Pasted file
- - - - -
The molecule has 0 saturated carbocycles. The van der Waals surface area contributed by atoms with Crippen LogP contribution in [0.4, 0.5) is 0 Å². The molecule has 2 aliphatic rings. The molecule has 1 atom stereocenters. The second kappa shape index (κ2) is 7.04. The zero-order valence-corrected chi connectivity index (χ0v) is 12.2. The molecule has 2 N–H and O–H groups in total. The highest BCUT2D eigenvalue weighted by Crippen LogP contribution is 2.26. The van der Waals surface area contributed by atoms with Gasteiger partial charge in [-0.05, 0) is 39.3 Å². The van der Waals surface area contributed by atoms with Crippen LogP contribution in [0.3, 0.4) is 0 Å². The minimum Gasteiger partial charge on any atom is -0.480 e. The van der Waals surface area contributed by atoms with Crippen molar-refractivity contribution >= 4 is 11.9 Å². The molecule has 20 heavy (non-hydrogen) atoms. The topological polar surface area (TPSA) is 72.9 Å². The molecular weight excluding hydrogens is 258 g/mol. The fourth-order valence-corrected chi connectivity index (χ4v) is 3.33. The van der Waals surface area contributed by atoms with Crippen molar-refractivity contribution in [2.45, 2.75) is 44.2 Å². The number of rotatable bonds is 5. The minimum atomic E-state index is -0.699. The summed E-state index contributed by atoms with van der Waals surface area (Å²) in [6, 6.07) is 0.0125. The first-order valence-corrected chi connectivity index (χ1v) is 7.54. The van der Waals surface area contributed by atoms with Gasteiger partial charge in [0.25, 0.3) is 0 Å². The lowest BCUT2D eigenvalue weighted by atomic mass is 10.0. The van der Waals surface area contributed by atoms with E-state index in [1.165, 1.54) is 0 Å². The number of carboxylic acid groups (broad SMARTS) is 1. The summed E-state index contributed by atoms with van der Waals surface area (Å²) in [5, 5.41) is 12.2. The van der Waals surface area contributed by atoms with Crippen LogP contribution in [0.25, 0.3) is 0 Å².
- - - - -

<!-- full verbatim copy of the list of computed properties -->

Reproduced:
The molecule has 0 saturated carbocycles. The van der Waals surface area contributed by atoms with Crippen LogP contribution in [0.4, 0.5) is 0 Å². The molecule has 2 aliphatic rings. The molecule has 1 atom stereocenters. The second kappa shape index (κ2) is 7.04. The zero-order valence-corrected chi connectivity index (χ0v) is 12.2. The molecule has 2 N–H and O–H groups in total. The highest BCUT2D eigenvalue weighted by Crippen LogP contribution is 2.26. The van der Waals surface area contributed by atoms with Gasteiger partial charge in [-0.05, 0) is 39.3 Å². The van der Waals surface area contributed by atoms with Crippen LogP contribution in [0.3, 0.4) is 0 Å². The minimum Gasteiger partial charge on any atom is -0.480 e. The van der Waals surface area contributed by atoms with Crippen molar-refractivity contribution >= 4 is 11.9 Å². The molecule has 20 heavy (non-hydrogen) atoms. The topological polar surface area (TPSA) is 72.9 Å². The molecular weight excluding hydrogens is 258 g/mol. The fourth-order valence-corrected chi connectivity index (χ4v) is 3.33. The van der Waals surface area contributed by atoms with Crippen molar-refractivity contribution in [2.45, 2.75) is 44.2 Å². The number of rotatable bonds is 5. The minimum atomic E-state index is -0.699. The summed E-state index contributed by atoms with van der Waals surface area (Å²) in [6, 6.07) is 0.0125. The first-order valence-corrected chi connectivity index (χ1v) is 7.54. The van der Waals surface area contributed by atoms with Gasteiger partial charge in [0.25, 0.3) is 0 Å². The lowest BCUT2D eigenvalue weighted by atomic mass is 10.0. The van der Waals surface area contributed by atoms with E-state index in [1.165, 1.54) is 0 Å². The number of carboxylic acid groups (broad SMARTS) is 1. The summed E-state index contributed by atoms with van der Waals surface area (Å²) in [5, 5.41) is 12.2. The van der Waals surface area contributed by atoms with Crippen LogP contribution in [0.25, 0.3) is 0 Å².